It’s not necessary or legally required, correct. However, I’ve always erred on the side of giving them my CWP at a minimum. It’s been several years since I’ve had a cop at my car door, but seeing how things have been going in this country as of late, I’ll likely be abstaining from over-providing of information from now on.
Do you have a citation for your comment that FBI and DEA are warning about steroids.
Life is tougher when you are stupid.
I hit the wrong reply button...my request for citation was intended for yefragetuwrabrumuy
Officer orders, "Sir, I need you step out of the vehicle." Okay, I tell him and that I have a dog and need to secure him. I roll the window halfway up, turnoff the vehicle and take the keys (smart dog).
As I exit the vehicle, he walks up and gives me the need to see my license routine. I remove my wallet for the license, he shines his light so I can find it. I pulled out my CCW permit first and hand it to him.
He asks, "Are you carrying?" I respond, "Yep, right front pocket." He responds, "Let's just leave it there."
He suggests that we walk back behind my truck to for safety. I follow, he says he stopped me for crossing the "fog line". He lets me go after he sees I'm not DUI, and we shake hands on it.
Agreed. There is no reason to advise an officer that you are packing unless required by law. All that does is ensure that you are going to have a worse experience than a ticket. I was a passenger and the driver advised the officer, and it wound up being a MAJOR hassle that took almost an hour to write a ticket.
By the time the officer leaves, we were sitting in the car, ticket in hand, pissed off and retrieving the gun from the trunk (which was searched by the officer before locking it there) and asking ourselves how that was helpful.
Never volunteer this information to Law Enforcement unless required.
I’ve had two experiences with being pulled over by police officers while I was carrying. Once in a speed trap (I was guilty) by the Kenmore (WA) police, and once by the Washington State Patrol on the Olympic peninsula for expired tabs. On both occasions I handed them my permit along with my license, registration and proof of insurance and told them that I had a firearm on my person. They both asked me where it was and I told them it was in my right front pocket (j-frame S&W in a pocket holster). They then told me to simply leave it where it is, and thanked me for telling them about it. Both officers behaved in a very professional manner and treated me with courtesy and respect. We conducted our business and I went on my way...with a deserved citation for speeding in the former case, and a friendly warning in the other. I did have both hands on the wheel as they approached, as I’d read that advice in the past.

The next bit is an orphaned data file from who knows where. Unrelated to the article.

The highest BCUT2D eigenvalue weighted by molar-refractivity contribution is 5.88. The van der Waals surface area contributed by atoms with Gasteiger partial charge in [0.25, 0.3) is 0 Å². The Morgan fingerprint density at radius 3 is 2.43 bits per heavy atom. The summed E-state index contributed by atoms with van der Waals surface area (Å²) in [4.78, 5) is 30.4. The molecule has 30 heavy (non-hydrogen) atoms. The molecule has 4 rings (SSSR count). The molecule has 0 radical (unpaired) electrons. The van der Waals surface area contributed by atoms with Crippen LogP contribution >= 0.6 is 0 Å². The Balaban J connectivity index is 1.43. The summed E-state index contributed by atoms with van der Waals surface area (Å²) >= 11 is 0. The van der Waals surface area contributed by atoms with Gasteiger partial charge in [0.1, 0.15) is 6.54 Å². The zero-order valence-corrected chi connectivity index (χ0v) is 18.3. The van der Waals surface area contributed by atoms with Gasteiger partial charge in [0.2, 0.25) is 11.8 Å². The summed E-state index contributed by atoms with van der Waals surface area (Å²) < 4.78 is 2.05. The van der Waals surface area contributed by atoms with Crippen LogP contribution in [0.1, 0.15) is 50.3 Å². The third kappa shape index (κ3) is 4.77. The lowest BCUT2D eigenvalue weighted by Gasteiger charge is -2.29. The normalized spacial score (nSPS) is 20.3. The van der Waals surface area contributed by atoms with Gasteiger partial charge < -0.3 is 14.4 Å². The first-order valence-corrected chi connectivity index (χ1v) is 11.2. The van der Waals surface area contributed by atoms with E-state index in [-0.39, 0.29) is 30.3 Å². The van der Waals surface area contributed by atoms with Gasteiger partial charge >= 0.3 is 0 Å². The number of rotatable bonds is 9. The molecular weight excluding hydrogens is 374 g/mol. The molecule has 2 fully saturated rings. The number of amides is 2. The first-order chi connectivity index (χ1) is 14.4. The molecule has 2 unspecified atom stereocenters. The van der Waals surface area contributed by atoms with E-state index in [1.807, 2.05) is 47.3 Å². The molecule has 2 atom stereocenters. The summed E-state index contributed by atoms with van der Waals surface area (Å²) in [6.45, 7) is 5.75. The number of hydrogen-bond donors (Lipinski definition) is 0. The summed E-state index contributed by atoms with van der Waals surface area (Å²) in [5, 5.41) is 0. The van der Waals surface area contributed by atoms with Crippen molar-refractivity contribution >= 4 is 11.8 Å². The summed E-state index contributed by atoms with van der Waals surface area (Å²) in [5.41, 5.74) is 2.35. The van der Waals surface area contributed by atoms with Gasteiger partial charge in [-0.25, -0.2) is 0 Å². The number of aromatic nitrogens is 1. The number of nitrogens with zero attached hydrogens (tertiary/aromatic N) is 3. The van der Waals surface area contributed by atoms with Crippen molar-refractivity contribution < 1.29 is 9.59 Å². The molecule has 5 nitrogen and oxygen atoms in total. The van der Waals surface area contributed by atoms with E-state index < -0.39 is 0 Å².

With all do respect to the LEO here, someone intending to shoot him, isn’t going to hand over the gun.
I’ve seen enough LEOs trying to check firearms at gunshows, to know that many will accidently shoot themselves with my gun, if they take it back and try to unload it. I wonder if I will then get charged or sued?
Terrible advice. In Colorado if you have a gun, shut up. The cop doesn’t care unless you are handling one or pointing it at him. Simply let him do his job and stop trying to be a self-centered idiot bragging that you have a CCW or that you are “a responsible citizen exercising my right to carry in a vehicle”. He doesn’t care. Just don’t go making an issue about it.
P.S. In Colorado we are not required to tell the cop about a CCW, hand it to him, or tell him about any firearm unless he asks. Hell, he can go back to his vehicle and find that out pretty quick. It is totally a non issue and cops don’t appreciate someone trying to make it an issue.
In the 18 months since I have had my CCW, I have yet to be pulled over. However, I have a course of action all ready:
Hands on steering wheel, I state, “Sir, I am licensed to carry concealed. How would you like me to proceed?”
Holding onto your weapon for a couple of minutes OK. Handing it back to you unloaded and in pieces is BS. Once its established that you are a legal CCW that should be the end of it. 90 million legal gun owners didn’t shoot anybody yesterday.
I had 14 years at a state LEO level. I never once unarmed anyone who was legally carrying, only told them don’t touch it while I am here. I told many a female on the side of the road the benefits of carrying.